By all accounts, Page enjoyed her celebrity and the privilege that came with it. She remained out of the headlines for the most part, but in addition to the feud with Crawford, she did have other unusual occurrences behind the scenes. At some point after they appeared together in "Telling the World," Page was allegedly proposed to by Haines. Openly gay at a time when this was hardly encouraged, particularly by conservative movie studio bosses like Louis B. Mayer, Haines’ refusal to hide his preferences caused his career to nosedive. Haines may have been trying to get back on track by using the actress – who was said to be unaware of his homosexuality – as a "beard," but ultimately his days as an actor were numbered. Another of Page’s co-stars, Ramon Novarro, was also gay and dated her for a time, reportedly with similar intent. During her time as a member of the Hollywood jet set, Page was a frequent guest of William Randolph Hearst and at one point, lived at his San Simeon castle for six months.
It was commonplace for actors under contract to be loaned to other studios, but this rarely happened to Page until 1933, when MGM began regularly farming her out to smaller studios for decidedly smaller pictures, like the Monogram potboiler "Jungle Bride" (1933) and the Clyde Beatty vehicle "The Big Cage" (1933). The actress claimed that her fall in favor at the studio was due in part to her rejecting the sexual advances of Mayer and MGM producer Irving Thalberg. The following year, Page married popular composer Nacio Herb Brown, who had scored "The Broadway Melody" and dedicated "You Were Meant for Me" to the actress, but their Tijuana union was annulled after less than a year. Her MGM contract was also now over and following a sixth billed appearance in the independently made drama "Hitch Hike to Heaven" (1936), Page decided to retire. She wed Navy Admiral Herschel House the following year and the couple remained together until his death in 1991.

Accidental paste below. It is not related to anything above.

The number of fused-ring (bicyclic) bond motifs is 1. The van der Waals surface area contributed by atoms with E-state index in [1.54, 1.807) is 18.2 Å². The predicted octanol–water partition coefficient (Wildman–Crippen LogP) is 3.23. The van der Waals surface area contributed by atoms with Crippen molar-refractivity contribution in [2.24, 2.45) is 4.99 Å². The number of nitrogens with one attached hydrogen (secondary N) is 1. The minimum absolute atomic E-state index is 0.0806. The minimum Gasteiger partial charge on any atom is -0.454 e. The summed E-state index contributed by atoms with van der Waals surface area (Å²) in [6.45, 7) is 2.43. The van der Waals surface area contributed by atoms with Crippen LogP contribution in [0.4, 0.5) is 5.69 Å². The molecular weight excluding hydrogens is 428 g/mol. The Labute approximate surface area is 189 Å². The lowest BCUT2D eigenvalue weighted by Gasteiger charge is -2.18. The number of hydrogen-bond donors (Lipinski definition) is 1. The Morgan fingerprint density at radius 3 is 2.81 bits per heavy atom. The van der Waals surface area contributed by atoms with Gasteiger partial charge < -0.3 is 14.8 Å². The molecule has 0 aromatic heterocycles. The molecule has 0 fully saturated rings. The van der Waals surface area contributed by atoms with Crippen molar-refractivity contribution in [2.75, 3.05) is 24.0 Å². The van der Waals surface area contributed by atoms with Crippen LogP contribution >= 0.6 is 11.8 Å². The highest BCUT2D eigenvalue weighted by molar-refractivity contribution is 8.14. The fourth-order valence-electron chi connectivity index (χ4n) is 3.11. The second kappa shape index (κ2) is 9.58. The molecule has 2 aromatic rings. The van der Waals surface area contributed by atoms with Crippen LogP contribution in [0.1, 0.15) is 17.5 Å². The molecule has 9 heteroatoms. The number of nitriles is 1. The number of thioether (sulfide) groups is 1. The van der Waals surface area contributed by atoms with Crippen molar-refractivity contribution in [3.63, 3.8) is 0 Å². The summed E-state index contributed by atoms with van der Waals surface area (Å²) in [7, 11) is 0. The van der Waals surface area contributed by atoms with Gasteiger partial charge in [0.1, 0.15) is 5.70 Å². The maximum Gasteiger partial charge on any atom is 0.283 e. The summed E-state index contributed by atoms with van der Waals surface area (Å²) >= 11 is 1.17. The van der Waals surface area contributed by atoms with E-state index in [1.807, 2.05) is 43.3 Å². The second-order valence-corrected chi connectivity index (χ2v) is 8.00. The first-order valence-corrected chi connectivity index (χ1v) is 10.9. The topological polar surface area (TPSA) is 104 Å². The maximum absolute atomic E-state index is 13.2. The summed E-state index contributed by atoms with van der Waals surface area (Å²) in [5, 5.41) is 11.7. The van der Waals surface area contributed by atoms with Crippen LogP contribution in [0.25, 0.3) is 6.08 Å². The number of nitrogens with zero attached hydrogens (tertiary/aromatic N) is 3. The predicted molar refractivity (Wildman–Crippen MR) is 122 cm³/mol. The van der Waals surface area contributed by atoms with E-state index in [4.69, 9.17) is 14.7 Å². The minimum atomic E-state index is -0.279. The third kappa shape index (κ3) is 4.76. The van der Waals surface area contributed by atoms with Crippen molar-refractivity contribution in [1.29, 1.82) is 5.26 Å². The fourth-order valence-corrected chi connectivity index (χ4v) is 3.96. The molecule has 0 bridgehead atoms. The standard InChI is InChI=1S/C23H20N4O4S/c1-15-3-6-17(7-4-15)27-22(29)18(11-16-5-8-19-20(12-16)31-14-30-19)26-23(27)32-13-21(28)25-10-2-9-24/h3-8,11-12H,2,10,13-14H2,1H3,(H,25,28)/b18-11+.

It had long been assumed that there was a 60-year gap between "Hitch Hike to Heaven" and Page’s return to acting, but this proved untrue when "The Runaway" (1961) appeared on Turner Classic Movies in 2008. The family film, which featured Page in a supporting role as a nun, did not find a distributor after production finished and sat unseen for almost 50 years until it was dusted off for that TV showing. In the mid-1990s, Page made a second return, though the films at that time tended to be of a much lower quality level than the 1930s indies she had appeared in years before. Marginal releases even on video and DVD, "Sunset After Dark" (1996), "Witchcraft XI: Sisters in Blood" (2000), "The Crawling Brain" (2002), and "Bob’s Night Out" (2004) hardly made the best use of the elderly actress, though she did also share memories of her career and Golden Age Hollywood to various film historians. Page made her final appearance as Elizabeth Frankenstein in "Frankenstein Rising" (2010), which was shot in 2008, the year she died of natural causes at age 98. Page was awarded a star on the Hollywood Walk of Fame in 1960.
By John Charles